Connecting ourselves to the Internet of Things (IoT) is a process still in motion -- this we know to be true.
As everything from traffic lights to fridges to cars to industrial turbines are empowered with electronic sensors and communication abilities, the "things" that make up the IoT need:
a) wider penetration into society,
b) an standardised set of services and protocols to operate upon,
c) software developers to target IoT apps and,
d) a plethora of other emerging factors too.
Some industry commentators believe that Android has greater potential to provide the unifying power needed here than any other single operating system.
If Android were to lead in the race to colonise the IoT, there would still need to be deep (perhaps kernel level) customisation features applied for the wildly different device types.
Electronic coffee machines "could" theoretically run on the same core operating system as highly sophisticated automobiles, but it's unlikely to be a 'rip and replace' cookie cutter job without bespoke augmentations.
Speaking to Computer Weekly Open Source Inside this weekend was Dana Blankenhorn of TheStreet.Com
Start thinking IoT
Blankenhorn asserts the following, "The Internet of Things is too big to be contained by one operating system. Anyone who isn't thinking interoperability isn't thinking."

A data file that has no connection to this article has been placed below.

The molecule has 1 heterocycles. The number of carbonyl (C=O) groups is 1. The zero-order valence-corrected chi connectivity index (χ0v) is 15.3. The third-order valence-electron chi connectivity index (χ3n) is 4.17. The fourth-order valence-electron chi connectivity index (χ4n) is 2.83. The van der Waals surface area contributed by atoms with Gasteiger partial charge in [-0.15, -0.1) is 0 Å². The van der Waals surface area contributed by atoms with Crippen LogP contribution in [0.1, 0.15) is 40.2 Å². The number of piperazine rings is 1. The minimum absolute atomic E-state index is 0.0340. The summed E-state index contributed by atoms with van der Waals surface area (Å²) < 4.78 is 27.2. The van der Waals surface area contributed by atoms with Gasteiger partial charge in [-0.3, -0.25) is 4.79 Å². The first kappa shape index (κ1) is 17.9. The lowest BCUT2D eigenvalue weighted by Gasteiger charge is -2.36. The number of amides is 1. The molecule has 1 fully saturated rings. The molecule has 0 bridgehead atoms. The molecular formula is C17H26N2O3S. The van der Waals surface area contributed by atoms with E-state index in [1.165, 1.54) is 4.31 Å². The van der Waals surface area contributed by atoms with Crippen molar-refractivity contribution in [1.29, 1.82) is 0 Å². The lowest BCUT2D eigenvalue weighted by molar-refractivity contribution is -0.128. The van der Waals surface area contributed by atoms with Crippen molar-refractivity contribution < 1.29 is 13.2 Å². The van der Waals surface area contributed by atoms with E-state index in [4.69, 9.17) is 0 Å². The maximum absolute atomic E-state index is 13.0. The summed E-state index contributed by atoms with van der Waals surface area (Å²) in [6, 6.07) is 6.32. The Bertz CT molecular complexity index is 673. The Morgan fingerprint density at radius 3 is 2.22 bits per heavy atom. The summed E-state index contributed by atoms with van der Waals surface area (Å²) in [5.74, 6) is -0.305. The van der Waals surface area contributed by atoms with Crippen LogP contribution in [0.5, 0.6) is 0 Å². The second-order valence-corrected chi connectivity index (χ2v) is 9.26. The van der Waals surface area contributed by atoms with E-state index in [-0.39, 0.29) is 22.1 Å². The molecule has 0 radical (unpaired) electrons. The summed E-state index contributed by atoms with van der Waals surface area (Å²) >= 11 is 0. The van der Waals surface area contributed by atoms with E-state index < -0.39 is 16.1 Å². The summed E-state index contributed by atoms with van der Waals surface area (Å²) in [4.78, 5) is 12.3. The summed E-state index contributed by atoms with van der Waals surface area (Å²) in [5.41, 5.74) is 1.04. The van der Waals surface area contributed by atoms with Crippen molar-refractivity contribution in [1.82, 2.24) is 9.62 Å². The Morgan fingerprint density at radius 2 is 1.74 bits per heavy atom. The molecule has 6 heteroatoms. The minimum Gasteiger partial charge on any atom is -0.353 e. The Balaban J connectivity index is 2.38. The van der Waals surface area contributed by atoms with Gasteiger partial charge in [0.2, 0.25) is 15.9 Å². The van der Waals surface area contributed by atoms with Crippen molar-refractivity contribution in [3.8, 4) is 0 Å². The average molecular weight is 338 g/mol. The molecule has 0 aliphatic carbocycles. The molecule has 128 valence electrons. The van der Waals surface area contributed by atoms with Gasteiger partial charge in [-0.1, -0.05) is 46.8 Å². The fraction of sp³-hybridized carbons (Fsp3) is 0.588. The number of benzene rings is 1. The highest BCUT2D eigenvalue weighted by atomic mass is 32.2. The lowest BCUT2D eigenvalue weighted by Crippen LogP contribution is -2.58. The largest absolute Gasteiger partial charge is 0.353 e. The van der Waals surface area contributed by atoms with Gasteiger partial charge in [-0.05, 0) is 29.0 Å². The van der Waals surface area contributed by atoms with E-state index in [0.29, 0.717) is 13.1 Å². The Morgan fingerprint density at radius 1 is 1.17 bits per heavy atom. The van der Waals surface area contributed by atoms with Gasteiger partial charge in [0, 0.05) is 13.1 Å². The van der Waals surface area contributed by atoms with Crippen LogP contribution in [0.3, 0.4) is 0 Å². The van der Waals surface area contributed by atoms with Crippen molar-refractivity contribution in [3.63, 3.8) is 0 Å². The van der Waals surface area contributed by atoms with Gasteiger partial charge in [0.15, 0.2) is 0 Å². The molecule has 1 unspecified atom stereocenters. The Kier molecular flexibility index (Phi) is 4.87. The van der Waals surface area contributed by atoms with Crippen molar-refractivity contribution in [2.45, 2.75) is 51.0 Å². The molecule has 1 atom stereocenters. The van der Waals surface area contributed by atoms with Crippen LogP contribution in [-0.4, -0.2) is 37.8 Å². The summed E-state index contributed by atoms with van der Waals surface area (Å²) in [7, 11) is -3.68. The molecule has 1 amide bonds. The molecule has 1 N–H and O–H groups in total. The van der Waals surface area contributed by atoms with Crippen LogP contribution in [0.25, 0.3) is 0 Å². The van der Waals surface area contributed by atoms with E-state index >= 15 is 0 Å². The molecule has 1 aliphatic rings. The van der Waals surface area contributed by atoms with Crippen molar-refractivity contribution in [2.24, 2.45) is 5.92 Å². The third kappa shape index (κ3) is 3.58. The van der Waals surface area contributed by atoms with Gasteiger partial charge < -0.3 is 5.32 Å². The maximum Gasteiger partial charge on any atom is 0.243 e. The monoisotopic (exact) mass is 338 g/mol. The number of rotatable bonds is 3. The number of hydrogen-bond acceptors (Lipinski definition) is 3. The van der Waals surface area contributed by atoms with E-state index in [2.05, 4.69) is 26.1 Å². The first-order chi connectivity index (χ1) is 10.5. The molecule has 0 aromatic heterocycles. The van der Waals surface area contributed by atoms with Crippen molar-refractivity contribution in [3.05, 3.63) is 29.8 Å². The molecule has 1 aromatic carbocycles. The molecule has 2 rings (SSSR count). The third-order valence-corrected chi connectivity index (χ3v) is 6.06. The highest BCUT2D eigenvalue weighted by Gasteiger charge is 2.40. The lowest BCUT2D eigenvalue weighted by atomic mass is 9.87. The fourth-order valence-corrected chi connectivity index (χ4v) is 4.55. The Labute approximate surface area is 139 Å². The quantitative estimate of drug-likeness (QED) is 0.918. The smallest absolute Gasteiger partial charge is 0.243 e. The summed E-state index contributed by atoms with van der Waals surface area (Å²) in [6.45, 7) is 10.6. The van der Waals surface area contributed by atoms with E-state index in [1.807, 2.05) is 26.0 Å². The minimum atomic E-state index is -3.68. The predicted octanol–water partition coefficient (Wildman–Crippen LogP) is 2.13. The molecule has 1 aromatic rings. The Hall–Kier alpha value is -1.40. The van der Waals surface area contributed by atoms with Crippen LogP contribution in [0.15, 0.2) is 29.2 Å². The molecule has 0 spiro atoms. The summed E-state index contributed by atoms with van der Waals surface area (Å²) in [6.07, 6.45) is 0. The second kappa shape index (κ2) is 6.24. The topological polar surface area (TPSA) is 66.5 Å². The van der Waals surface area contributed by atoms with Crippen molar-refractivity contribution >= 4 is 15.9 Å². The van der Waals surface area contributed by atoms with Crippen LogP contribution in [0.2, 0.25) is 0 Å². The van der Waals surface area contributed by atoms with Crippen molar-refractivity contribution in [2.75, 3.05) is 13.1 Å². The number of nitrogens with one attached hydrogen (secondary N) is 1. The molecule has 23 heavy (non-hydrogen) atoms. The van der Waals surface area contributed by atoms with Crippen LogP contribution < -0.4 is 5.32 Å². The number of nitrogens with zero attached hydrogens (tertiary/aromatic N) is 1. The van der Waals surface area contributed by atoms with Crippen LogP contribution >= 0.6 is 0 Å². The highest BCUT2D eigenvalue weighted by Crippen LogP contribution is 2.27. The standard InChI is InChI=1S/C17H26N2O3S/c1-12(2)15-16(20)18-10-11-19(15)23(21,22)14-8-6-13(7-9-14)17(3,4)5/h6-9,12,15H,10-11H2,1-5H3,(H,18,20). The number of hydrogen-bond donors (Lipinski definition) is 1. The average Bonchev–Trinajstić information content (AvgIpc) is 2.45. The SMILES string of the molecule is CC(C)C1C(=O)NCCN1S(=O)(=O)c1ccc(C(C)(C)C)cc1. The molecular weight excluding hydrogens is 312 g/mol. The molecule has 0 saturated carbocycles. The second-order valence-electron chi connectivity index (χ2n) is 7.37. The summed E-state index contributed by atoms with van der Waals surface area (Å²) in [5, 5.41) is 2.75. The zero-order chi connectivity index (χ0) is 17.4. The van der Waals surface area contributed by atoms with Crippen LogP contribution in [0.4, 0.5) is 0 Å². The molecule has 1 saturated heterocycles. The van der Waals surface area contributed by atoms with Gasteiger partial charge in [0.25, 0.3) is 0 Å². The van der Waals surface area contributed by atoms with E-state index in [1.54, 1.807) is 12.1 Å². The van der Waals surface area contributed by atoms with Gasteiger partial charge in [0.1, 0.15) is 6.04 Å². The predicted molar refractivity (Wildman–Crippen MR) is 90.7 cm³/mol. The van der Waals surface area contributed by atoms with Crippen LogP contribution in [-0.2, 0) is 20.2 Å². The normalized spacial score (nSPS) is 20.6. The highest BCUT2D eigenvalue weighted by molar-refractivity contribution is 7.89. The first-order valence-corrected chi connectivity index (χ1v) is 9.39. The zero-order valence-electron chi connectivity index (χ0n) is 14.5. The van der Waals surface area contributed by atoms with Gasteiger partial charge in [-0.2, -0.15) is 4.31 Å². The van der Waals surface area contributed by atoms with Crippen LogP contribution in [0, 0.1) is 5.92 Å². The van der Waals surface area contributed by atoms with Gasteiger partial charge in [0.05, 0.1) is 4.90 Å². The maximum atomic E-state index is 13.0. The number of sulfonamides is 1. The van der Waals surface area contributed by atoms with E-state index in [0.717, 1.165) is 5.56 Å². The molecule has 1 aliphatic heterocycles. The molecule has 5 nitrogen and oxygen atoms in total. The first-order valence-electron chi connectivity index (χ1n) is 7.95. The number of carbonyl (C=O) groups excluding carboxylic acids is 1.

Actually we may very likely find that building the right APIs and making sure those APIs have all the right gateways and features is more important than the operating system.
But then there is the Open Automotive Alliance (OAA). Announced this year at the CES show, this group seeks to champion Android for car IoT applications and currently includes Audi, General Motors, Honda, Hyundai, NVIDIA and, logically, Google.
According to the group, "The OAA is aimed at accelerating auto innovation with an approach that offers openness, customisation and scale, key tenets that have already made Android a familiar part of millions of people's lives."
The OAA says that this open development model and common platform will allow automakers to more bring technology to drivers and create new opportunities for developers to deliver experiences for drivers and passengers.
Google itself notes the below:
"We're working with our partners to enable better integration between cars and Android devices in order to create a safer, car optimized experience. We're also developing new Android platform features that will enable the car itself to become a connected Android device. Stay tuned for more details coming soon."
Will Android win or will the best API proliferation win or will a variety of operating systems win just as they have done at the desktop and on mobile?
We're not done with this analysis, in fact we're barely into first gear.